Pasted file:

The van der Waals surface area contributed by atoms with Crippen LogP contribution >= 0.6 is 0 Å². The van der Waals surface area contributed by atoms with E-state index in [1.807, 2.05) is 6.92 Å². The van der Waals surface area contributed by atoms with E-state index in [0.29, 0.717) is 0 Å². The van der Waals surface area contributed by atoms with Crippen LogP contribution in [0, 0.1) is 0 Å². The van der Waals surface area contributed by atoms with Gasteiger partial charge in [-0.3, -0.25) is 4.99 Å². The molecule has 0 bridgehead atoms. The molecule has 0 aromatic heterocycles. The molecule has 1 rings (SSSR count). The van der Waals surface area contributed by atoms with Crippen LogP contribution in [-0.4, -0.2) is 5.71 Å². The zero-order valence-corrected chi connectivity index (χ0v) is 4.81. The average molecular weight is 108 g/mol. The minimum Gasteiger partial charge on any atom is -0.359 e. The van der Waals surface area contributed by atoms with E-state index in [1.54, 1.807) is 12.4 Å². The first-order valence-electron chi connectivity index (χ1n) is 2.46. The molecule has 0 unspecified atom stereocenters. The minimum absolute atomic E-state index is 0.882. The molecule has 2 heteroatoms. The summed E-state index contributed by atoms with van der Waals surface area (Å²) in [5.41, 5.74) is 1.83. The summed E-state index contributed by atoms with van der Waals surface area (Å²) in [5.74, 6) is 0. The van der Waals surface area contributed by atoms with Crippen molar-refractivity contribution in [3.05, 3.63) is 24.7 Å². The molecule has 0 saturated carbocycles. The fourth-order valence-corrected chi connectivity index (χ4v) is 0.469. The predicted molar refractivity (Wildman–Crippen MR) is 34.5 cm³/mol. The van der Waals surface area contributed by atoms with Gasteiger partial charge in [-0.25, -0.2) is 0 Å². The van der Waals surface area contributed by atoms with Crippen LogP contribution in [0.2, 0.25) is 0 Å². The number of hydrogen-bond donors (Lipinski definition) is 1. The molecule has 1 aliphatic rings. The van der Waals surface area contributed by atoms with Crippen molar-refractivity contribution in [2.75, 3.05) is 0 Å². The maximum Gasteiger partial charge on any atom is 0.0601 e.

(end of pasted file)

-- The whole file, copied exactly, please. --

The van der Waals surface area contributed by atoms with Crippen LogP contribution >= 0.6 is 0 Å². The van der Waals surface area contributed by atoms with E-state index in [1.807, 2.05) is 6.92 Å². The van der Waals surface area contributed by atoms with E-state index in [0.29, 0.717) is 0 Å². The van der Waals surface area contributed by atoms with Crippen LogP contribution in [0, 0.1) is 0 Å². The van der Waals surface area contributed by atoms with Gasteiger partial charge in [-0.3, -0.25) is 4.99 Å². The molecule has 0 bridgehead atoms. The molecule has 0 aromatic heterocycles. The molecule has 1 rings (SSSR count). The van der Waals surface area contributed by atoms with Crippen LogP contribution in [-0.4, -0.2) is 5.71 Å². The zero-order valence-corrected chi connectivity index (χ0v) is 4.81. The average molecular weight is 108 g/mol. The minimum Gasteiger partial charge on any atom is -0.359 e. The van der Waals surface area contributed by atoms with E-state index in [1.54, 1.807) is 12.4 Å². The first-order valence-electron chi connectivity index (χ1n) is 2.46. The molecule has 0 unspecified atom stereocenters. The minimum absolute atomic E-state index is 0.882. The molecule has 2 heteroatoms. The summed E-state index contributed by atoms with van der Waals surface area (Å²) in [5.41, 5.74) is 1.83. The summed E-state index contributed by atoms with van der Waals surface area (Å²) in [5.74, 6) is 0. The van der Waals surface area contributed by atoms with Crippen molar-refractivity contribution in [3.05, 3.63) is 24.7 Å². The molecule has 0 saturated carbocycles. The fourth-order valence-corrected chi connectivity index (χ4v) is 0.469. The predicted molar refractivity (Wildman–Crippen MR) is 34.5 cm³/mol. The van der Waals surface area contributed by atoms with Gasteiger partial charge in [-0.25, -0.2) is 0 Å². The van der Waals surface area contributed by atoms with Crippen LogP contribution in [0.2, 0.25) is 0 Å². The number of hydrogen-bond donors (Lipinski definition) is 1. The molecule has 1 aliphatic rings. The van der Waals surface area contributed by atoms with Crippen molar-refractivity contribution in [2.75, 3.05) is 0 Å². The maximum Gasteiger partial charge on any atom is 0.0601 e.